Raising a special needs child is a daunting task. Doing it by yourself can be downright terrifying.
She sat across from me at the bakery where we’d chosen to meet. She only had an hour to get as much information from me as she could before she needed to be at work. She hadn’t been a single mom long but in that time had discovered her daughter needed extra help at school. But the school wasn’t providing good supports and the things outlined in her IEP (Individual Education Plan) weren’t what the mom wanted. She needed help.
Oh how I love this kind of coffee date. I’ve done it many times—meeting with moms to empower them with the tools and information they need to be their child’s zealous advocate in school. I’ve been doing IEP meetings, teacher conferences, doctor’s visits, alternative therapies and diets, and so much more for almost 15 years. If I can’t use what I’ve learned to help others, why on earth did I learn it?
The number of kids on IEPs are skyrocketing in schools around the United States as autism rates climb and better evaluation methods are discovered to diagnose other learning challenges. Kids who learn differently can receive special supports, extra help, or other tools to help them thrive in a regular classroom.
Figuring out what is best for your child is a team effort that involves teachers and parents working together. The thought of sitting down with “experts” in education can make you feel completely overwhelmed. Here’s the good news: You don’t have to do this alone. Even if you are a single parent, there are ways to include others as your support and cheering section.
- Take someone with you to meetings. Many parents, including my friend in the bakery, are unaware that they have the right to take someone with them to meetings with teachers and special education staff. Sitting at a table with education professionals tossing around terms you are unfamiliar with can make you feel outnumbered, outgunned, and unintelligent. You can feel like they are the experts so you should just agree to what they say. Taking along a friend, a therapist who sees your child, or an advocate from a special needs group can help you feel empowered to voice your opinions and disagree if something doesn’t seem right.
- If you are divorced, create a co-parenting plan. If you are single because of divorce and the child’s father is still involved in their life, you need to be on the same page for therapies, discipline, and school interaction. A friend of mine is a family counselor and a large portion of her practice is helping divorced families find ways to co-parent productively. Sitting down with an agreed-upon mediator can help you work out how you can both best support your special needs child with consistent disciplines, routines, and similar terminology. Consistency helps all children thrive but it is essential for children with autism or other special needs. Setting aside your differences and working together for the best interests of your child is one of best gifts you can give them.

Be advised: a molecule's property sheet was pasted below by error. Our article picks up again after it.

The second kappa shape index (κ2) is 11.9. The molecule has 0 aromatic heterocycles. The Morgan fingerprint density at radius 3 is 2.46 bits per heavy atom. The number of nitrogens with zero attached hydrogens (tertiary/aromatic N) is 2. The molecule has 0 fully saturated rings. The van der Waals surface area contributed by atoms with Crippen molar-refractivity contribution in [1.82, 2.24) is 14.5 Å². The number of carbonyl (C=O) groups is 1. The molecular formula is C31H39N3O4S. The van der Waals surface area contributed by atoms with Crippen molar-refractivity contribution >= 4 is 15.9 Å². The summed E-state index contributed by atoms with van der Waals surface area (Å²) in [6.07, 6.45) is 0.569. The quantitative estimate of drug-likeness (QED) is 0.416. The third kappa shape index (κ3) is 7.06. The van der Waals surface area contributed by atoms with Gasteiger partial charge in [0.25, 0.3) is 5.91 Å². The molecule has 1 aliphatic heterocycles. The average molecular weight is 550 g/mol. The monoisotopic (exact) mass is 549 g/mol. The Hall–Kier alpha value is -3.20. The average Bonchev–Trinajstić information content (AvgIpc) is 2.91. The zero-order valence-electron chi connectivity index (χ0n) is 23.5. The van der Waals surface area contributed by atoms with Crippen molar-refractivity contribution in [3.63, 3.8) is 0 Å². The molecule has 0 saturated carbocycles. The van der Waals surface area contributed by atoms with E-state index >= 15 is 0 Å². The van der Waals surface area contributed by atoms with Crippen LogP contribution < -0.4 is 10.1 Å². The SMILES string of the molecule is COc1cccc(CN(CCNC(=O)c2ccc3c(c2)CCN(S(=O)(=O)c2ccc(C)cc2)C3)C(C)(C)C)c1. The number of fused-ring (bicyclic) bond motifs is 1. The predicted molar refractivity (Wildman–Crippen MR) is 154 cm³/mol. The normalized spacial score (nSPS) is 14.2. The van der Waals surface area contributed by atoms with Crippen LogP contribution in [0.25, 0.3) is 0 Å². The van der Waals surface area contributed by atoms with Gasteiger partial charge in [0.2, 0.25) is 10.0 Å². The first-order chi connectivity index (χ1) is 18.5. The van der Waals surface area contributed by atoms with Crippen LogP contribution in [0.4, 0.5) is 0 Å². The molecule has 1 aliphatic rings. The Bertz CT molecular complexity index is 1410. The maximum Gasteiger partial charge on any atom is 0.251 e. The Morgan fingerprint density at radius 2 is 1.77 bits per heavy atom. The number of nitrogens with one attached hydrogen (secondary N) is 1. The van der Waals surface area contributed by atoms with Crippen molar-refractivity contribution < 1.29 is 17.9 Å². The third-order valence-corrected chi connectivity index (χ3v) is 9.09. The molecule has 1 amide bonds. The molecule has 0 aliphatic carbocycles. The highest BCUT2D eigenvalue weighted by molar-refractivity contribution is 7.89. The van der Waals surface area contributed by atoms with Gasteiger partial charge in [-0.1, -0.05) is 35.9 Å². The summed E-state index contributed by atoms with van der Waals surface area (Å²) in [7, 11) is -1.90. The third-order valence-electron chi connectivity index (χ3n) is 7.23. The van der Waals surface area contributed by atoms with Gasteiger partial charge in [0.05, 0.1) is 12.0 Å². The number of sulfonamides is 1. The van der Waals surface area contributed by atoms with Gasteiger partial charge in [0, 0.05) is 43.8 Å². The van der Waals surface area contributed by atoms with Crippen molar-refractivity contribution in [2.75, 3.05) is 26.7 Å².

- Enlist help of other adults in the child’s life. Whether its grandparents, relatives, teachers, children or youth volunteers, pastors, or activities directors, there are a lot of other adults in your child’s life. Enlisting their help is an amazing tool. Make time to meet with important adults in your child’s life to explain his or her strengths and weaknesses. In the case of autism or other behavioral disabilities, explain triggers to meltdowns, coping strategies, and appropriate responses if the behavior is out of line. My son is in high school and his math teacher last year told me that sometimes when he’s really upset he would yell at her. BUT, she went on to explain, once he calmed down he always, without fail, came back and apologized for speaking to her that way. She thanked me for teaching him that. Many neurotypical kids don’t do that. Just because my son has autism does not mean he can treat adults rudely or disrespectfully. I teared up that he was putting this into practice even without me there to tell him.
You may be parenting on your own or mostly on your own but you don’t have to do everything alone. Building a team of caring, informed adults into your child’s life who can help him or her thrive is one of the greatest things you can do for them and for yourself. There’s no shame in asking for help. We were designed to live in community.
Whether you are a single mom or not, what’s one way you’ve reached out to others to build a team to help you raise your kids? I’d love to hear some creative suggestions in the comments.
For more information on your rights and your child’s rights under the Individuals with Disabilities Act, click here to check out parentcenterhub.org.
For more information on autism, visit autismspeaks.org.